WTA's new rule to protect returning players' rankings comes as a breath of fresh air
According to an announcement by the WTA today, new mothers and players returning from injury will be given increased protection for their rankings from the next season. However, the returning players will not be given a seeding at any tournament, as demanded by Serena Williams and a few others earlier this year.
A clarification has also been issued on the dress code to be followed at WTA events after the stir caused by Williams at the French Open. Some rules have been clarified, some modified and some added to the WTA rulebook.
Protection for rankings of returning players
The WTA has said that players returning to the game after a maternity break or an injury will now be allowed to use their ranking at the time of leaving, for a period of three years. This ranking can be used to enter 12 tournaments within a three-year duration.
At the French Open earlier this year, Williams had also expressed a wish for returning mothers to have the same seeding at the time of leaving when they return to the game. The WTA, however, has not agreed to this request.
The WTA has further guaranteed that the returning players will not face a seeded player in the first round of the tournament. Also, for the ranking protection rule to hold good, the player must return to the game within a period of two years.
In the year following the return, they can gain entry to eight events under the ranking they held when they left for the break.
It has also been made very clear that there is no protection for seedings and that the respective tournaments can use their discretion while seeding the players for their tournaments. The seeding system sees to it that the world's best players do not compete with each other in the early stages of the tournament, but instead face lower ranked players.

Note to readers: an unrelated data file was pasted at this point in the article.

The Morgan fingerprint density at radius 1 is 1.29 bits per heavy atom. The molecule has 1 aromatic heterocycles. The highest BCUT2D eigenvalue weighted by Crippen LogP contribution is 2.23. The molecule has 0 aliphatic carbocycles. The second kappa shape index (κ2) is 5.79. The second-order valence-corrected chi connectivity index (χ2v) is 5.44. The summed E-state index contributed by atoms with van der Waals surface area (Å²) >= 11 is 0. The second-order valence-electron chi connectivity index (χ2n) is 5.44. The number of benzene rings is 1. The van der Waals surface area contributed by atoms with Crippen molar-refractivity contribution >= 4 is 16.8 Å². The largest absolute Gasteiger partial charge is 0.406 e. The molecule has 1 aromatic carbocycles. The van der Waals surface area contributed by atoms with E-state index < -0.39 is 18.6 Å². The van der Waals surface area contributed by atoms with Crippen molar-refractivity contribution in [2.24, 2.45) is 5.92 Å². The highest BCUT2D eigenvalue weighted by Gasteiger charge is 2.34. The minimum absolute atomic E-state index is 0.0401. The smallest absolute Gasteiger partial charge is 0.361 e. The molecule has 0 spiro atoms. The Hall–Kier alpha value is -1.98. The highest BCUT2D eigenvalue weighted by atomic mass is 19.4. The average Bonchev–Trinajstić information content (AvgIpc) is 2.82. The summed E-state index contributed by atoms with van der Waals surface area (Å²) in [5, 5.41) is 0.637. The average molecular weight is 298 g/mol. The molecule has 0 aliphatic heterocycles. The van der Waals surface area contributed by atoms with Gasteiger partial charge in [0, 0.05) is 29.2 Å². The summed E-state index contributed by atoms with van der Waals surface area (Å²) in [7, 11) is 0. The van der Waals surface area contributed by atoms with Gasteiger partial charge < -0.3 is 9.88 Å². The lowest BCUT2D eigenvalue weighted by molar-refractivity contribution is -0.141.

Williams returned to the sport in February 2018 after the birth of her child, and remained unseeded at the French Open. Later, at Wimbledon, she was given a seeding of 25 in spite of being ranked outside the top 32.
Players like Maria Sharapova (five-time Grand Slam champion) and Simona Halep (current World No. 1) had supported Williams' notion, while other players like Victoria Azarenka, Johanna Konta and Petra Kvitova had expressed doubts about the proposed change.
However, it must be said that this is a welcome change from the WTA. New mothers in particular will be a little more at ease now when they return to the tour, and will ensure that they aren't unduly punished for a life choice.
After the stir at the French Open regarding Serena Williams's outfit, the WTA has now clarified the issue by stating that she will be able to wear the black catsuit if she wants to.
The new rule now reads: "Leggings and mid-thigh length compression shorts may be worn with or without a skirt, shorts, or dress."
However, Williams might be disappointed at Roland Garros if Bernard Giudicelli, president of the French Tennis Federation, enforces the ban on her outfit - as he had pledged to do earlier this year. The Grand Slams do not come under the aegis of the WTA, which means the respective national federations can implement their own rules at the Majors in conjunction with the ITF.
Giudicelli had said that Williams' outfit was in contravention of tennis' traditions, and had vowed to disallow similar clothing in future French Open editions. That was considered by many to be a sexist and old-fashioned stance, and Williams would be hoping that he sees the logic behind her attire soon.
Shot clocks have now been introduced at WTA events too, giving the players a time period of 25 seconds to serve. These are already being used at the US Open, and will be used at all Premier Tournaments from 2019 onwards.
Moreover, in order to reduce the delays between consecutive sets, players will now be given just one bathroom break per match from next year onwards.
This is another welcome change, as matches at the Premier level tend to drag on too long because of the extensive breaks and delays in the middle.